Do a quick drive by (red dotted line) of these two notable sites before starting the walking tour of the Jackson Park Highlands (where blue dotted line starts).
1. 7121 S. Paxton Av., Allan Miller House
1915 John Van Bergen, Architect
This house is notable as it is the only known work of Van Bergen left in Chicago. Van Bergen was a disciple of Frank Lloyd Wright and one of the most important contributors to the Prairie School of Architecture. Also notable in this house is the remarkable state of preservation. Probably no other Prairie School house in Chicago remains in as pristine condition as the Allan Miller house.
2. 2132 East 72nd Street, St. Philip Neri Church
1928 Joseph W. McCarthy, Architect
The church is a testament to the rapid growth of the South Shore neighborhood in the early years of the 20th century, when a dramatic growth in the population of German and Irish Catholics caused a rush of speculative building. Though the church may today appear decidedly traditional, at the time of its construction it was thought to be a great adaptation to its location and function and its style became known as “South Shore Gothic, 1928.”
Drive the route of the red dotted line and park your car near stop # 3 on S. Cregier where the blue line denotes the start of the walk. The numbered stops 3 – 8 are some notable homes in the Jackson Park Highlands. I just picked a couple from the Chicago Landmark Designation Report . You may want to research others from this report to add to your walk.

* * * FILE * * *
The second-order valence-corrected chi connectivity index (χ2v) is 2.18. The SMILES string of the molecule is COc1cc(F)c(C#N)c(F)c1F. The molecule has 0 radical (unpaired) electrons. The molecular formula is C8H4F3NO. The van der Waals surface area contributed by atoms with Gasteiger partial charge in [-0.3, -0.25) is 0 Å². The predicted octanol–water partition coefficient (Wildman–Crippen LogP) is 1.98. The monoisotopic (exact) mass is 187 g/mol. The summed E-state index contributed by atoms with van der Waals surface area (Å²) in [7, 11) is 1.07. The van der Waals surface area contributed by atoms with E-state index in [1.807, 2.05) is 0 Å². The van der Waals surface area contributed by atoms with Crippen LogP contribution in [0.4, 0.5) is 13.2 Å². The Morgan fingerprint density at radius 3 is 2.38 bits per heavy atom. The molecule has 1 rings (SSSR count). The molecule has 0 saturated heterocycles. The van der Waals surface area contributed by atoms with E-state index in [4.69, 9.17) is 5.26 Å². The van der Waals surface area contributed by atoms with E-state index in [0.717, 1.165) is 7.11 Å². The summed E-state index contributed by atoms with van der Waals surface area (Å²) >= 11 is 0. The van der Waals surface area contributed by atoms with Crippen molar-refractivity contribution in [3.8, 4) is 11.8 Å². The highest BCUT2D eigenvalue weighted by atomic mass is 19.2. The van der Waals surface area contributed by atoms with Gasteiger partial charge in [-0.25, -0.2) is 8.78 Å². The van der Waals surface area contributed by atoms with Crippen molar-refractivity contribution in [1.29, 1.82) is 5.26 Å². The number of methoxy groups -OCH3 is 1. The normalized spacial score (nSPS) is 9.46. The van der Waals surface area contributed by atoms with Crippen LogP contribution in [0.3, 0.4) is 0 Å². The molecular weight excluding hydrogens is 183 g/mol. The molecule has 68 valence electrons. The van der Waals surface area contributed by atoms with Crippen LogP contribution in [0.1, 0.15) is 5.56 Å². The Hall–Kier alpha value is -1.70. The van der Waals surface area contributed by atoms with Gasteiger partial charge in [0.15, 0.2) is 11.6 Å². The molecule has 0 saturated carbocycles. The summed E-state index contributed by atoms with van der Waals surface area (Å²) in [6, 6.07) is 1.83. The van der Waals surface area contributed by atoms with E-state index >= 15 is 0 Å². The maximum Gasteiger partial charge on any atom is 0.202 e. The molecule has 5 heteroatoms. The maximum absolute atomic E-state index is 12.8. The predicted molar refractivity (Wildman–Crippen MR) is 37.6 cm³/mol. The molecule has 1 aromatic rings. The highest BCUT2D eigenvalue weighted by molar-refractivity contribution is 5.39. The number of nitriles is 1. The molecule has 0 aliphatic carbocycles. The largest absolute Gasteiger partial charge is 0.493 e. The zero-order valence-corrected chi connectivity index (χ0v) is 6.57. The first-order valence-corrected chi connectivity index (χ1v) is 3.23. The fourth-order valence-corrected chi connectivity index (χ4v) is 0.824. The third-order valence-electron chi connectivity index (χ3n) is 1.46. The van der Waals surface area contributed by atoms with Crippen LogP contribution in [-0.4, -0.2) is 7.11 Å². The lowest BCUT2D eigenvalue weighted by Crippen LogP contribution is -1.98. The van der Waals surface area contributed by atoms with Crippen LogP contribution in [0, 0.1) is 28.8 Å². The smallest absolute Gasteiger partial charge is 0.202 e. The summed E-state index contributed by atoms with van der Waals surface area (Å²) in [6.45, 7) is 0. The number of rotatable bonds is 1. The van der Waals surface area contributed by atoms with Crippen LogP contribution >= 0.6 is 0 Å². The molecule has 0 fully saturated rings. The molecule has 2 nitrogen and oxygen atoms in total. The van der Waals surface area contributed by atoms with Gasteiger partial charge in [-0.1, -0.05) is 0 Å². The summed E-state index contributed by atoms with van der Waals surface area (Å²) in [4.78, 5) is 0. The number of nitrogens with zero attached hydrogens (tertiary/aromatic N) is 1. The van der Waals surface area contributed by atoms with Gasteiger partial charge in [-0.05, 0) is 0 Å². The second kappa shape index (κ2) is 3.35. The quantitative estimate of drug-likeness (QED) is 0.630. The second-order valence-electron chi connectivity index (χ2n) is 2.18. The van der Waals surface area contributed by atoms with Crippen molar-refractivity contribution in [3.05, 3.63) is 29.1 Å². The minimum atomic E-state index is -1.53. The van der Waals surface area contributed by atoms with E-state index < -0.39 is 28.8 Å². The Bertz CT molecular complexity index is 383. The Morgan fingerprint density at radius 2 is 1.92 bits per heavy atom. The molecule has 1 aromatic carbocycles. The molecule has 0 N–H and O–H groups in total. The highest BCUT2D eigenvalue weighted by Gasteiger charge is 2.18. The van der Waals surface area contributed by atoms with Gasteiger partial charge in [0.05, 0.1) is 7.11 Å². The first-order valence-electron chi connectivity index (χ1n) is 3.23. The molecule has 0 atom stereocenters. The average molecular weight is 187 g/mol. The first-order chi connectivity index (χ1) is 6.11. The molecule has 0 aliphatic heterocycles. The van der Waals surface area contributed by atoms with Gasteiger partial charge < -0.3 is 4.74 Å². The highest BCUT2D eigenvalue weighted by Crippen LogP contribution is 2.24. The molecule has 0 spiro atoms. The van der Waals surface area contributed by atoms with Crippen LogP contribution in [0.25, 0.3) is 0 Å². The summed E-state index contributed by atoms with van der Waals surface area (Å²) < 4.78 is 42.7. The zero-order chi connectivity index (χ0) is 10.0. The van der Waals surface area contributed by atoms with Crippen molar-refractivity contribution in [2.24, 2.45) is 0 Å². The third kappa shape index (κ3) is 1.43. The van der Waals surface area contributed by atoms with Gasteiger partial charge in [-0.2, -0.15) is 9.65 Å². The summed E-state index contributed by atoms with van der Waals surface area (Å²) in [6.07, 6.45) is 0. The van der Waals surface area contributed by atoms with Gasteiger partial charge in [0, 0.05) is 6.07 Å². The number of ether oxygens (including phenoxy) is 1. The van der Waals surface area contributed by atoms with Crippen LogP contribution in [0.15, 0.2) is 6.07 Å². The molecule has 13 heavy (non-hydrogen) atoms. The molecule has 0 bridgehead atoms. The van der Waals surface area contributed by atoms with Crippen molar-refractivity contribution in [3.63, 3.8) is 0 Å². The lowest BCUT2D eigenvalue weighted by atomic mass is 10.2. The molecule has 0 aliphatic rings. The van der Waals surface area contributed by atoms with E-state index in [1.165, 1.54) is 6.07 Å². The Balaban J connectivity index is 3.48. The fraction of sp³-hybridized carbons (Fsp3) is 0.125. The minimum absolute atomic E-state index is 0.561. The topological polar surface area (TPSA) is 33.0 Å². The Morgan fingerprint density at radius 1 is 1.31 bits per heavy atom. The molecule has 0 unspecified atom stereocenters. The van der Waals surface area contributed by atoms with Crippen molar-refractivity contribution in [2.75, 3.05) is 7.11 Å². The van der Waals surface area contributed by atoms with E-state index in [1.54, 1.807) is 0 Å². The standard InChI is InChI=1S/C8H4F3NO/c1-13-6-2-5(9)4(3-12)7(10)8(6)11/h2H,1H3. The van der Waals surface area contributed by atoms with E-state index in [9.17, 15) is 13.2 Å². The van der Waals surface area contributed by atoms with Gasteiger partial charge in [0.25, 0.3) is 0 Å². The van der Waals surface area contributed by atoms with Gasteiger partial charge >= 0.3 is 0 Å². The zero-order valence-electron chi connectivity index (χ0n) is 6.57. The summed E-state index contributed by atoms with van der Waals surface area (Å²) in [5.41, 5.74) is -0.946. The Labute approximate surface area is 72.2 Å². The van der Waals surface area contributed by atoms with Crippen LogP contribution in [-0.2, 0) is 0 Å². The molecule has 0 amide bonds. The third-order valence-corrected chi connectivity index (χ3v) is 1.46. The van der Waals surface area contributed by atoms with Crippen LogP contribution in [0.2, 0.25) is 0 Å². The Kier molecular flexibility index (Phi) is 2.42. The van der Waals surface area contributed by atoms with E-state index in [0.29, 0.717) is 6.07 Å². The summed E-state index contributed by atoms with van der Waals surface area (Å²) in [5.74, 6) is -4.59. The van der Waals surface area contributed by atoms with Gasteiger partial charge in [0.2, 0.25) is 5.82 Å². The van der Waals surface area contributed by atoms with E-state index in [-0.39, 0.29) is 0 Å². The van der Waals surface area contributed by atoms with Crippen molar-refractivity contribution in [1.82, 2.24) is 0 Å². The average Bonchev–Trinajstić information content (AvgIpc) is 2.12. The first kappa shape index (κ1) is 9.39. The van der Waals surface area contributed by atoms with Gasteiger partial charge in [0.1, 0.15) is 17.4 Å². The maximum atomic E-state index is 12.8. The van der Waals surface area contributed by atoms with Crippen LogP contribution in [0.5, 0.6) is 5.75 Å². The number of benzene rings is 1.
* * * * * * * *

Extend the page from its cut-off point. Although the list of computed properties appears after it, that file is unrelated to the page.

3. 6909 S. Cregier Ave., Cotswald Cottage
Phillip Maher, Architect
Phillip Maher incorporated the details of a picturesque English rural house type, the Cotswald Cottage, which is identified by its steeply sloping roof make of simulated thatch.
4. 6734 S. Bennett Avenue, Distinctive and featured on the 1922 cover of the Chicago Architectural Exhibition catalogue.
1917 Zimmerman, Saxe and Zimmerman, architects
While most houses were either traditionally academic or progressively modern, this house is an adroit amalgamation of stylistic references from both major trends. The long, low lines of this one story house, which mimic the flat horizontal lines of the Midwestern Landscape, are directly derivative from the Prairie school pioneered by Frank Lloyd Wright. The horizontal rows of windows, the massive masonry porch supports and the flattened pedestal urns are also Prairie style trademarks. From the California Craftsman style of Greene and Greene, which like the Prairie style was inspired by the Orient, come the multiple roof planes and peaked roof line of the two front gables. Turning to the past, the architects employ false Tudor half-timbering for a decorative effect, and a Renaissance classical balustrade bands the front terrace.
5. 6826 S. Euclid Ave, one of the first homes in the Highlands
1905 Greek Revival
This style has had a lasting attraction to Americans since the early days of the republic when it was promulgated in particular by Thomas Jefferson. With their democratic ideals and institutions, Americans felt themselves natural heirs to ancient Greek and Roman traditions as well as their architectural forms. The classic Greek Temple front is seen on court houses, capitol buildings as well as middle class houses.
6. 6801 S. Bennett Ave., Beaux-Arts Classicism
Phillip Maher, Architect